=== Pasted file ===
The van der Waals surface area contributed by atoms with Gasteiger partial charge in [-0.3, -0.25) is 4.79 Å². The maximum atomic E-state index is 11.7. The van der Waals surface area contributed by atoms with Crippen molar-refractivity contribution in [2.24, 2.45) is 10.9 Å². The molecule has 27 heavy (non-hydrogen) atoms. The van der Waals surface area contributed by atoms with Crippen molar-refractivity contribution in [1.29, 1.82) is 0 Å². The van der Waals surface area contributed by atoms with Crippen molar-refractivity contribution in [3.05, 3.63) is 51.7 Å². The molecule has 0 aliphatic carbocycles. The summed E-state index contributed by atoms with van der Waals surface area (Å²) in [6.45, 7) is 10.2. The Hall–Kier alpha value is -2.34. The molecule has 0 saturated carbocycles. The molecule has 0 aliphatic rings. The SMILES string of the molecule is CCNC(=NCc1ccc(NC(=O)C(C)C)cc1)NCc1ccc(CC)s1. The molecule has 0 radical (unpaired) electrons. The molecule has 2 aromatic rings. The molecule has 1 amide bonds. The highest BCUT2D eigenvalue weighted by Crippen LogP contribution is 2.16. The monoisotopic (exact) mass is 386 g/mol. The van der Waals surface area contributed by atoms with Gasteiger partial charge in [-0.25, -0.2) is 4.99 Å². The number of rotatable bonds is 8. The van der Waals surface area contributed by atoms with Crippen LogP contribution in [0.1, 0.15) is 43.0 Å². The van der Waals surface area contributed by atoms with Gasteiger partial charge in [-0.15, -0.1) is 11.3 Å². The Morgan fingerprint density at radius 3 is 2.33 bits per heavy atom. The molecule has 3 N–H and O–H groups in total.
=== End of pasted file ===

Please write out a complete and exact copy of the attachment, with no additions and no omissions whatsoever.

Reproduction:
The van der Waals surface area contributed by atoms with Gasteiger partial charge in [-0.3, -0.25) is 4.79 Å². The maximum atomic E-state index is 11.7. The van der Waals surface area contributed by atoms with Crippen molar-refractivity contribution in [2.24, 2.45) is 10.9 Å². The molecule has 27 heavy (non-hydrogen) atoms. The van der Waals surface area contributed by atoms with Crippen molar-refractivity contribution in [1.29, 1.82) is 0 Å². The van der Waals surface area contributed by atoms with Crippen molar-refractivity contribution in [3.05, 3.63) is 51.7 Å². The molecule has 0 aliphatic carbocycles. The summed E-state index contributed by atoms with van der Waals surface area (Å²) in [6.45, 7) is 10.2. The Hall–Kier alpha value is -2.34. The molecule has 0 saturated carbocycles. The molecule has 0 aliphatic rings. The SMILES string of the molecule is CCNC(=NCc1ccc(NC(=O)C(C)C)cc1)NCc1ccc(CC)s1. The molecule has 0 radical (unpaired) electrons. The molecule has 2 aromatic rings. The molecule has 1 amide bonds. The highest BCUT2D eigenvalue weighted by Crippen LogP contribution is 2.16. The monoisotopic (exact) mass is 386 g/mol. The van der Waals surface area contributed by atoms with Gasteiger partial charge in [-0.25, -0.2) is 4.99 Å². The number of rotatable bonds is 8. The van der Waals surface area contributed by atoms with Crippen LogP contribution in [0.1, 0.15) is 43.0 Å². The van der Waals surface area contributed by atoms with Gasteiger partial charge in [-0.15, -0.1) is 11.3 Å². The Morgan fingerprint density at radius 3 is 2.33 bits per heavy atom. The molecule has 3 N–H and O–H groups in total.